I put off the history of the territory’s once-wealthy past because it wasn’t entirely relevant to character or story development. I kept the information, however, and did include it in the next manuscript because it made much more sense there. And, as an avid reader, I don’t find it too offensive to continue learning about the world from book to book. I also waited to deal with the specifics of the ecology as it applies to the apple-farming community because the breadth of travels is larger. Where the first manuscript primarily takes place in a relatively small area, the second sends the protagonist across the realm. It just made more sense to delve into the broader ecology when it was actually relevant.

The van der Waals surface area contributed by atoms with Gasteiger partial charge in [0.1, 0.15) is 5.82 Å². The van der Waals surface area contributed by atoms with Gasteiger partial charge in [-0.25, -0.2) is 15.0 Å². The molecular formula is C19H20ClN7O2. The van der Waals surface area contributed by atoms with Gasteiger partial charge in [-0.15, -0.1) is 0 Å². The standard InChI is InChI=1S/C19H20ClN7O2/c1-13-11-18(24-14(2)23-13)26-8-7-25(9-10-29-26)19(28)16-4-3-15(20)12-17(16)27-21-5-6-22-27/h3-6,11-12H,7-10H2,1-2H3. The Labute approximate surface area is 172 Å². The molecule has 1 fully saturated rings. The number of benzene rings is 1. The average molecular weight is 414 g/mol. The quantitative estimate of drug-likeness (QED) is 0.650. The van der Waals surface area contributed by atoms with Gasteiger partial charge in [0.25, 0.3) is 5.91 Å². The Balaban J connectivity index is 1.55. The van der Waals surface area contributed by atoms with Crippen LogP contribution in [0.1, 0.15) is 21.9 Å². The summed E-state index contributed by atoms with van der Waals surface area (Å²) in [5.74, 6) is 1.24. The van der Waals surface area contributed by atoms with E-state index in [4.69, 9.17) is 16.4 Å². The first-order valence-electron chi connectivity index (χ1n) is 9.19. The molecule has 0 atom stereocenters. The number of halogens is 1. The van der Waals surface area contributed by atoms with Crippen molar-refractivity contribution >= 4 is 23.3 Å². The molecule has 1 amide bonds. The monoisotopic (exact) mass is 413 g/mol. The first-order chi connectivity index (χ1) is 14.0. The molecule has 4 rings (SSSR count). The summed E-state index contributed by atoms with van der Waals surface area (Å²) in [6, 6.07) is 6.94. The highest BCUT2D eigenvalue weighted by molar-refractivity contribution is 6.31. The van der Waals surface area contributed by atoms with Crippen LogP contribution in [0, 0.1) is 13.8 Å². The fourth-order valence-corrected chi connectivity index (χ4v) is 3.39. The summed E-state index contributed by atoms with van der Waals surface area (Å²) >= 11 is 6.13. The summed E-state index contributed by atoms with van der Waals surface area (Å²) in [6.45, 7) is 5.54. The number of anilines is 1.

So, really, more than anything my thought is this: Developing a world from scratch is the most exciting, agonizing part of writing off- and other-world fiction. I’m still tackling with how I present the science-magic of the realm without explaining it. I’m still fretting over characteristics of places and people that I want to include, but cannot find a really good reason to do it. Ultimately, having a beta reader with superior grammatical and spelling skills (thanks, Mom!), the bulk of my edits are focused on turning historical discourse into descriptive prose.

Never mind the entirely different set of problems I discovered in maintaining some level of accuracy peppered with alternative history in writing the Steampunk manuscript…

 
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Posted by on April 10, 2012 in Uncategorized